Working across multiple genres, Besson also wrote, produced and directed the Arthur and the Invisibles movies (2006, 2009, 2010), and the biopic of Aung San Suu Kyi, The Lady (2011). I haven’t seen any of these films so can’t comment on them other than to say they were not well received critically. Returning to the director’s chair for his next film Lucy, set for release in August (in UK). Starring Scarlett Johansson in the title role it looks from the trailer like a riff on the ideas of Limitless. A return to large budget Sci-Fi and yet another film to feature a strong female lead, I am looking forward to it.the lady

All this producing isn’t an act of randomly placing his name on movies to help distribute them, in 1999 he founded the Paris based EuropaCorp, one of the few independent studios that both produces and distributes movies. As well as the films Besson has creative infuemce over, he has also produced Nil by Mouth (1997), directed by Gary Oldman; The Three Burials of Melquiades Estrada, by Tommy Lee Jones (2005) (and Tommy Lee Jones’ upcoming The Homesman) and Tell No One (2006), by Guillaume Canet. Three fantastic films that may not have been made if not for Besson and EuropaCorp. While I respect what Besson is doing with EuropaCorp, I would just like to see a few more great films directed by him and a few less mediocre ones written and, or produced by him.

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Thor and The Hulk are difficult characters within the Marvel universe. They are big brash characters that should be cinematic, and in some ways they are, but in others they are just a little dull and limited. The great success of Iron Man (2008) and Iron Man 3 (2013) is that we see more of Tony Stark than of Iron Man. The biggest failure of Iron Man 2 (2010) is its reliance on Iron Man and not Tony Stark. And that is possibly why The Hulk has never really worked in his own movie, the various filmmakers have never found a balance between Banner and The Hulk.Thor and The Hulk

When the first Thor film came out two years ago I wasn’t really interested. I have never read any Thor comic books and knew nothing of the character. I was also sceptical of how a fantasy character would fit into the Marvel universe as seen in Iron Man. I went to see it out of curiosity and to see what Kenneth Branagh was doing with a film so far from what you would expect for him. The result was a total surprise. It fulfilled every expectation for an action adventure movie, but I never expected it to be so funny and such good fun. Tom Hiddleston who I had never heard of at the time was brilliant. Natalie Portman is sensational in everything she does. Stellan Skarsgård was surprisingly funny. Kat Dennings isn’t the best actress in the world but she is always adorable and her character is always hilarious. All the same is true of Thor: The Dark World, it also gives Idris Elba and Rene Russo a little more to do. All things considered it isn’t as good as the first movie, but it is still great fun and ticks all the boxes you expect it to tick.Thor The Dark World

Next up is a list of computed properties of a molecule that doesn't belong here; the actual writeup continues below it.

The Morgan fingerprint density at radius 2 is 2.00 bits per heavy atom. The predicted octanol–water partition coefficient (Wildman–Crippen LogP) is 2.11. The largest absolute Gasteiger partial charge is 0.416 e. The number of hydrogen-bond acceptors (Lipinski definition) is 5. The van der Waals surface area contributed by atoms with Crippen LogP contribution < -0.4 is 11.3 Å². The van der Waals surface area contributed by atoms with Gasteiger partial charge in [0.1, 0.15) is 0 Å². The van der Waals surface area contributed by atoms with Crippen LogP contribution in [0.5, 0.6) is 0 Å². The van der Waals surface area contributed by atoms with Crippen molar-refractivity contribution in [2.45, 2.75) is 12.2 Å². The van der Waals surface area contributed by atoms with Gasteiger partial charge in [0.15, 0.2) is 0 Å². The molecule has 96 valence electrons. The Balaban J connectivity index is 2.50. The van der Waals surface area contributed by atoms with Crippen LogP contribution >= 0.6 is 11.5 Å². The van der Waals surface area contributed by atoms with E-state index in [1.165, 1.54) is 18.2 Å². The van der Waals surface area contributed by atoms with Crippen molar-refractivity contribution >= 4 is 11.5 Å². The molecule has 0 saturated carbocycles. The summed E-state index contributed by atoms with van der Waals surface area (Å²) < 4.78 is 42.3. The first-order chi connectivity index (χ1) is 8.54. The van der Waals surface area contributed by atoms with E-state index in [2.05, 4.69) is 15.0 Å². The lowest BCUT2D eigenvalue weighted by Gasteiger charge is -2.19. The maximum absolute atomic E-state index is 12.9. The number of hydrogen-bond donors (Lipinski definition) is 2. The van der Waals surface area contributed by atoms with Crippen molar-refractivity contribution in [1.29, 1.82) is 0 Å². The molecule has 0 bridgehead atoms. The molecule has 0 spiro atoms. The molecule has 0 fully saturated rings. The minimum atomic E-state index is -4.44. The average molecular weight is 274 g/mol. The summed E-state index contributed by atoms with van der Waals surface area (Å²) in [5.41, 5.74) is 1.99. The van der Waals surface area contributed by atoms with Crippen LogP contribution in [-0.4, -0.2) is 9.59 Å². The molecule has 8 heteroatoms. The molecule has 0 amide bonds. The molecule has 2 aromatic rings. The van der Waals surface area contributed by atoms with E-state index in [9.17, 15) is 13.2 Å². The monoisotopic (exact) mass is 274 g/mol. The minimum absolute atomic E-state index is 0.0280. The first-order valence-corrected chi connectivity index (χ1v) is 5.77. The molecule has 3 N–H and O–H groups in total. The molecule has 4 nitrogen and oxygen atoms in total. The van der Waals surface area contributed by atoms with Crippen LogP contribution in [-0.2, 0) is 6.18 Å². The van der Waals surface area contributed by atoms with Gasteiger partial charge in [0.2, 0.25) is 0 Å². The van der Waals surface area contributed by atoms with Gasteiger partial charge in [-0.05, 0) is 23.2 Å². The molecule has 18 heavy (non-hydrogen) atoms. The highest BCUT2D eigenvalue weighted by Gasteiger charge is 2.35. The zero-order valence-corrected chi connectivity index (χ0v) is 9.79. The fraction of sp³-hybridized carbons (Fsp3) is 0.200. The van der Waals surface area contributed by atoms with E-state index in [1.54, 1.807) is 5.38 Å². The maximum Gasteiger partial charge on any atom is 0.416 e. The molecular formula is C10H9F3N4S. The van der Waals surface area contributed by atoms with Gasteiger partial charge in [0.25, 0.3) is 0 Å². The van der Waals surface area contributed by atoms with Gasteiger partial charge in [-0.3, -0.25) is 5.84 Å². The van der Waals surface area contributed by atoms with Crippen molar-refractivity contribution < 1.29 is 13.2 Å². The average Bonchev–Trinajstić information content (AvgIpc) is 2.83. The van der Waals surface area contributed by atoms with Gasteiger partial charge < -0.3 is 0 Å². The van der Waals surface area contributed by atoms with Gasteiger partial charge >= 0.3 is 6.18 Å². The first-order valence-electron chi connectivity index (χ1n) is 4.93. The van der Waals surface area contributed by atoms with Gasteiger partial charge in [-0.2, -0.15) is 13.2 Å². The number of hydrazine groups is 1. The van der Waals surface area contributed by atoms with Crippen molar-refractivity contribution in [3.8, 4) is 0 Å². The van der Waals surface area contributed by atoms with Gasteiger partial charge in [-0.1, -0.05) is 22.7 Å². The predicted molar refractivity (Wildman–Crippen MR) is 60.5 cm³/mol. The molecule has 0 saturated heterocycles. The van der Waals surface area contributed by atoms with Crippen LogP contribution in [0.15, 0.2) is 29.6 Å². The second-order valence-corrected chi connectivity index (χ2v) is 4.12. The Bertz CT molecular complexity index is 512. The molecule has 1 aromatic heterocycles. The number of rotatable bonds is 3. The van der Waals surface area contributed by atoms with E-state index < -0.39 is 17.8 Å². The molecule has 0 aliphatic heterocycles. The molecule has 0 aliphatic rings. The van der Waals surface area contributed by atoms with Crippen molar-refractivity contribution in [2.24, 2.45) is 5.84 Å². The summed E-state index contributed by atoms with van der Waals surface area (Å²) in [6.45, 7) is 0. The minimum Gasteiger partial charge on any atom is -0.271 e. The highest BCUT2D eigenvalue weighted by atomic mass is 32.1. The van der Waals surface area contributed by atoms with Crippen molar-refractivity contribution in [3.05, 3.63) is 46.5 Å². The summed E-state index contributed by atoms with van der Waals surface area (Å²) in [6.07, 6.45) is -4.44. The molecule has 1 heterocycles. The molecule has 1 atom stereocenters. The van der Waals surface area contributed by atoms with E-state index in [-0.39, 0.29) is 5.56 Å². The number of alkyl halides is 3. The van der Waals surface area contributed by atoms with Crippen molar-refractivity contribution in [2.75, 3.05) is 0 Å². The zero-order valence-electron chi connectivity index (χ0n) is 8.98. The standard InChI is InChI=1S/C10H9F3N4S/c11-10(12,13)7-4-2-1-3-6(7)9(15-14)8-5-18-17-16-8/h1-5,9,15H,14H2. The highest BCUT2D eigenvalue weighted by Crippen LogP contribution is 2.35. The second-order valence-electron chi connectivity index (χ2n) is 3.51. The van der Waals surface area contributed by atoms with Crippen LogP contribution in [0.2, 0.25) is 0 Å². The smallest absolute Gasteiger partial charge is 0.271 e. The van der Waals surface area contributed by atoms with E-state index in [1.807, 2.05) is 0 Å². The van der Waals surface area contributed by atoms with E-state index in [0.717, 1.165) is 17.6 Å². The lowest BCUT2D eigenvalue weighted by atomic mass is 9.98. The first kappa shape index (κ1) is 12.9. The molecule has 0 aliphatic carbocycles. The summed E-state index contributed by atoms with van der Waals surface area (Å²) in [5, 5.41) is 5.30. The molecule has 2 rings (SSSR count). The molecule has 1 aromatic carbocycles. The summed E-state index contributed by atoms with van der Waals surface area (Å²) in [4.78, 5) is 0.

The Hulk had the most memorable moment of The Avengers but until that point he had never really made his mark in movies. Despite its reputation, the Ang Lee movie from 2003 wasn’t bad. Eric Bana wasn’t a bad Bruce Banner. But it was just that, not bad, no better. The next movie, The Incredible Hulk (2008) was better and Edward Norton was actually really good. But the character never truly worked until The Avengers (2012). Mark Ruffalo is the perfect Bruce Banner, his banter with Robert Downey Jr’s Tony Stark was brilliant, but more importantly the plot actually found a way to use The Hulk including the movies aforementioned best moment with Tom Hiddleston’s Loki.The Hulk

The success of The Hulk in The Avengers is partly down to the time constraints of an ensemble movie, but Thor has hade it work Twice. As mentioned at the top, there is no getting away from the fact Thor is a limited character. In the first movie he was a fish out of water, in the avengers he was one of a collective, in the second Thor movie a lot of the plot is developed without Thor (Chris Hemsworth). This is a brave move, but one that pays of thanks to such a strong supporting cast. This is what The Hulk needs, if he is going to have his own movie again. That, however looks unlikely at the moment. While I am sure Marvel haven’t given up on the big green fella he doesn’t appear to be in Marvels plans at the moment beyond The Avengers: Age of Ultron (2015). Other forthcoming Marvels movies are: Captain America: The Winter Soldier (2014), Guardians of the Galaxy (2014), Ant-Man (2015) and possibly a Nick Fury movie after that. While I wouldn’t mind seing another Hulk movie I would be more interested in seeing move of Natasha Romanoff / Black Widow (Scarlett Johansson) and Clint Barton / Hawkeye (Jeremy Renner).MARVEL'S THE AVENGERS

Ultimately they are two characters that have a lot to offer but with limited cinematic appeal, one has been perfectly handled and scripted to overcome the limitations, the other that is yet to live up to its potential. As the first phase of The Avengers got under way, I don’t think anyone expected the immediate future of the franchise to be dominated by Iron Man/Tony Stark, but that is what happened. This is all down to great scripts and the charisma of Robert Downey Jr. In Mark Ruffalo, they have the perfect actor, if they are going to give the hulk another go they just need to find a great script.